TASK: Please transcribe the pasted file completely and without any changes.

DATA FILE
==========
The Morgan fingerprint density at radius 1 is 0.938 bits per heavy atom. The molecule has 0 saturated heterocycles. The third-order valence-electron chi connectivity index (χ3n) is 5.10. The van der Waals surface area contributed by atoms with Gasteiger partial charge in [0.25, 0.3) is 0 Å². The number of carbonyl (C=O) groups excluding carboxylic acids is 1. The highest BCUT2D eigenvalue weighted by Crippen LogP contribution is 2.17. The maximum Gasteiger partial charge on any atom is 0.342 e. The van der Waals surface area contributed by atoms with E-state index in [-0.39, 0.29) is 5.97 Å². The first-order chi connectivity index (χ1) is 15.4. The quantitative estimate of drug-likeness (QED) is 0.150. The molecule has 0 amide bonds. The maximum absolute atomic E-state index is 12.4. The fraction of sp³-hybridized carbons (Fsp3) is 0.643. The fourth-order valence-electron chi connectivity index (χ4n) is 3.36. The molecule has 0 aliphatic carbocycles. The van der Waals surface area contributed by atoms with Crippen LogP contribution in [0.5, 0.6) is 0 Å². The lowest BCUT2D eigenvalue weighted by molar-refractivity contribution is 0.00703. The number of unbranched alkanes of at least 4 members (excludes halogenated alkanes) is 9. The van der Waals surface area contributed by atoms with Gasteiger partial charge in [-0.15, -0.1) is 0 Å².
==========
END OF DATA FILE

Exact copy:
The Morgan fingerprint density at radius 1 is 0.938 bits per heavy atom. The molecule has 0 saturated heterocycles. The third-order valence-electron chi connectivity index (χ3n) is 5.10. The van der Waals surface area contributed by atoms with Gasteiger partial charge in [0.25, 0.3) is 0 Å². The number of carbonyl (C=O) groups excluding carboxylic acids is 1. The highest BCUT2D eigenvalue weighted by Crippen LogP contribution is 2.17. The maximum Gasteiger partial charge on any atom is 0.342 e. The van der Waals surface area contributed by atoms with E-state index in [-0.39, 0.29) is 5.97 Å². The first-order chi connectivity index (χ1) is 15.4. The quantitative estimate of drug-likeness (QED) is 0.150. The molecule has 0 amide bonds. The maximum absolute atomic E-state index is 12.4. The fraction of sp³-hybridized carbons (Fsp3) is 0.643. The fourth-order valence-electron chi connectivity index (χ4n) is 3.36. The molecule has 0 aliphatic carbocycles. The van der Waals surface area contributed by atoms with Crippen LogP contribution in [0.5, 0.6) is 0 Å². The lowest BCUT2D eigenvalue weighted by molar-refractivity contribution is 0.00703. The number of unbranched alkanes of at least 4 members (excludes halogenated alkanes) is 9. The van der Waals surface area contributed by atoms with Gasteiger partial charge in [-0.15, -0.1) is 0 Å².